Graduate studies at Western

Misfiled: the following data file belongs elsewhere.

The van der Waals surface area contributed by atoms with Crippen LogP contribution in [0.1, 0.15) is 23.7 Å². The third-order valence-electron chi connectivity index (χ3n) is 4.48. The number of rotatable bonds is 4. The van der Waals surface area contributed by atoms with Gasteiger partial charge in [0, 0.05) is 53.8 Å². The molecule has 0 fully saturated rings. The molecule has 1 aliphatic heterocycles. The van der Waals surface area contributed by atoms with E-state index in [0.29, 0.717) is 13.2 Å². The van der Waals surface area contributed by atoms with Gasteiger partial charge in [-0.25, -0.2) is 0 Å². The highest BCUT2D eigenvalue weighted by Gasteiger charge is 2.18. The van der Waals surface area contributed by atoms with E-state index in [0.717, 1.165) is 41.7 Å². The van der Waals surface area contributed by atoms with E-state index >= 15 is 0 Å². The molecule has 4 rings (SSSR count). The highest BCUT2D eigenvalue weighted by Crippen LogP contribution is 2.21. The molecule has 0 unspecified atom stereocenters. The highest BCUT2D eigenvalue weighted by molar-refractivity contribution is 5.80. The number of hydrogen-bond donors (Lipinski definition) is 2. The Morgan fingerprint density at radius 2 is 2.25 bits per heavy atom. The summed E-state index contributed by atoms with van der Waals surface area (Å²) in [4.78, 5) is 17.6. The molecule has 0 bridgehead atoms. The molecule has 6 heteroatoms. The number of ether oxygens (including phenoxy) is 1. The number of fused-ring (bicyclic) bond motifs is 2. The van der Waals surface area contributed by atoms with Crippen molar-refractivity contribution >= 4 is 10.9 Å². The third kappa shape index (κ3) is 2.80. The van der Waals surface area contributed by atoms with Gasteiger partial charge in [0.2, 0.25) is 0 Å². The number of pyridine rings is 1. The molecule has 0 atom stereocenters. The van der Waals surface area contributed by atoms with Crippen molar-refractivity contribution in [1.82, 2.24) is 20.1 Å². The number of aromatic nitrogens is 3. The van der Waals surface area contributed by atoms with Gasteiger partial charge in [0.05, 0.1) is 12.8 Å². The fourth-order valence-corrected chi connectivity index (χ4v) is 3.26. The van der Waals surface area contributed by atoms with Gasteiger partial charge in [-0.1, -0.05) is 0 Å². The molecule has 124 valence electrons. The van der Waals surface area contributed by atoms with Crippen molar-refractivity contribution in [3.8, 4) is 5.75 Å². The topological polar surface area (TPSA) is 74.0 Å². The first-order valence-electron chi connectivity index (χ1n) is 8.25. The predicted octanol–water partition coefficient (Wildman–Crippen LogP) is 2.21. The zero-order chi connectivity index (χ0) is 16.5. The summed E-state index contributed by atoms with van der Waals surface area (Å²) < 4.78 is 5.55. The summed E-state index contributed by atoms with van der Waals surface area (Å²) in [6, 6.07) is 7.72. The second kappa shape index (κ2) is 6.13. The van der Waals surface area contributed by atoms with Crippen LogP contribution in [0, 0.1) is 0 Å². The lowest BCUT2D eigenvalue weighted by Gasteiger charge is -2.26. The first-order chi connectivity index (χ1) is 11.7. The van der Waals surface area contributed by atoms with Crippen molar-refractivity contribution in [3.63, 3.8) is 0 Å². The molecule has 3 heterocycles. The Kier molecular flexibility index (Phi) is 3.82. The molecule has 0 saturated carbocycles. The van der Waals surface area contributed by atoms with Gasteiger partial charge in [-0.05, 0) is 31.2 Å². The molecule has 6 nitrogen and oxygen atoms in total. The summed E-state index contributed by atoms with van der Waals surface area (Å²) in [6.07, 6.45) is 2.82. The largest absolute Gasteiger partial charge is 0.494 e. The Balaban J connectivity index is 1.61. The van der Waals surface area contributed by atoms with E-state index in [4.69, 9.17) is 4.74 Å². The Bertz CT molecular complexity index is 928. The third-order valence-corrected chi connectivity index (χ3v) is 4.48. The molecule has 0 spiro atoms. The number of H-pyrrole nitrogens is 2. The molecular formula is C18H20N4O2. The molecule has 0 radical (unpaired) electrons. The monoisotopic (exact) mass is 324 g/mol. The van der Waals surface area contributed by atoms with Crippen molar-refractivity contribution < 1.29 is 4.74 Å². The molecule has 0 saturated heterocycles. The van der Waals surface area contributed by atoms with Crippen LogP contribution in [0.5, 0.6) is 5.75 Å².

|Abstract||The appearance of this Korean translation of Reality and Reason gives me the opportunity to clarify the purpose of the book and to indicate some of the areas in which my views have developed and altered in the years since it was first written. My primary aim in the book is to explain and defend the realist and materialist view that there is an objective material world of which we can have knowledge. My argument, I have now come to realise, takes a Kantian `transcendental' form. I do not prove these propositions from any more fundamental or indubitable premises, for there are none. Rather, starting from the assumptions that there is a material world and that knowledge of it is possible, I try to show how such knowledge is possible Β what are its necessary conditions Β and what this entails about the nature of subject and object, appearance and reality, and the relations between them. Althusser and Ruben adopt a similar approach, I now see, and I regret my polemic against them on this topic (pp. 9-14). A great deal of traditional epistemology starts from the Cartesian assumption that we have immediate and indubitable knowledge of the contents of subjective consciousness, of appearances; whereas objective reality is something beyond and separate, and related to appearances only contingently. Once a dualistic gulf is created in this way between subject and object, knowledge of the objective world by the subject becomes inexplicable and impossible. The possibility of such knowledge obliges us to reject dualism and assume instead the unity of subject and object, appearance and reality. Reality must not be regarded as a mere `thing-initself' beyond or behind appearances, it is revealed in and through appearances. And appearances are not purely subjective: they are not mere appearances, but always and necessarily the appearances of some aspect of objective reality which is disclosed in and through them..|
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